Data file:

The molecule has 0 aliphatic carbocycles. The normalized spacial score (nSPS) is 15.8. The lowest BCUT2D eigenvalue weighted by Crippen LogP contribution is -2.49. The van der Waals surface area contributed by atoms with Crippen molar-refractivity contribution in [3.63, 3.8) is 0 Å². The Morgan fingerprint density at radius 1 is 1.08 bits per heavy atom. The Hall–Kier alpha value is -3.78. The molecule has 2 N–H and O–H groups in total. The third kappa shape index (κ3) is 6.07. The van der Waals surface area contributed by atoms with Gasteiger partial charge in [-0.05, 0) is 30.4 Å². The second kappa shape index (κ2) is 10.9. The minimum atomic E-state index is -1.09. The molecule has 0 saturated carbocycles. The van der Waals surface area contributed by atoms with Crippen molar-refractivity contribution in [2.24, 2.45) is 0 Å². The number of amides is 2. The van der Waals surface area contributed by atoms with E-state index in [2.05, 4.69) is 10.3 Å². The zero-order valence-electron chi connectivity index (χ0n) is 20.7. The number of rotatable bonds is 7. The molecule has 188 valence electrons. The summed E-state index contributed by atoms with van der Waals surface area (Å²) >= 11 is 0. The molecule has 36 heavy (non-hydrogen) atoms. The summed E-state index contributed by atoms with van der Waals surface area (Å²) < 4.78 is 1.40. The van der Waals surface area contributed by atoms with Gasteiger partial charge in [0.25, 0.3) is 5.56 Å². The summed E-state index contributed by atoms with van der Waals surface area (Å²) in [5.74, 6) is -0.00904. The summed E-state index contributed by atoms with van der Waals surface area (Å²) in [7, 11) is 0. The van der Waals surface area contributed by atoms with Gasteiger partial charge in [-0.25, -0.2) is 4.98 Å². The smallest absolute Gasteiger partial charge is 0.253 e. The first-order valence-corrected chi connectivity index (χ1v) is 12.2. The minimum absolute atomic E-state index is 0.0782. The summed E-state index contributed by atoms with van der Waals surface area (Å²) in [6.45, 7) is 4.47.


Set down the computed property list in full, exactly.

The molecule has 0 aliphatic carbocycles. The normalized spacial score (nSPS) is 15.8. The lowest BCUT2D eigenvalue weighted by Crippen LogP contribution is -2.49. The van der Waals surface area contributed by atoms with Crippen molar-refractivity contribution in [3.63, 3.8) is 0 Å². The Morgan fingerprint density at radius 1 is 1.08 bits per heavy atom. The Hall–Kier alpha value is -3.78. The molecule has 2 N–H and O–H groups in total. The third kappa shape index (κ3) is 6.07. The van der Waals surface area contributed by atoms with Gasteiger partial charge in [-0.05, 0) is 30.4 Å². The second kappa shape index (κ2) is 10.9. The minimum atomic E-state index is -1.09. The molecule has 0 saturated carbocycles. The van der Waals surface area contributed by atoms with Crippen molar-refractivity contribution in [2.24, 2.45) is 0 Å². The number of amides is 2. The van der Waals surface area contributed by atoms with E-state index in [2.05, 4.69) is 10.3 Å². The zero-order valence-electron chi connectivity index (χ0n) is 20.7. The number of rotatable bonds is 7. The molecule has 188 valence electrons. The summed E-state index contributed by atoms with van der Waals surface area (Å²) >= 11 is 0. The molecule has 36 heavy (non-hydrogen) atoms. The summed E-state index contributed by atoms with van der Waals surface area (Å²) < 4.78 is 1.40. The van der Waals surface area contributed by atoms with Gasteiger partial charge in [0.25, 0.3) is 5.56 Å². The summed E-state index contributed by atoms with van der Waals surface area (Å²) in [5.74, 6) is -0.00904. The summed E-state index contributed by atoms with van der Waals surface area (Å²) in [7, 11) is 0. The van der Waals surface area contributed by atoms with Gasteiger partial charge in [-0.25, -0.2) is 4.98 Å². The smallest absolute Gasteiger partial charge is 0.253 e. The first-order valence-corrected chi connectivity index (χ1v) is 12.2. The minimum absolute atomic E-state index is 0.0782. The summed E-state index contributed by atoms with van der Waals surface area (Å²) in [6.45, 7) is 4.47.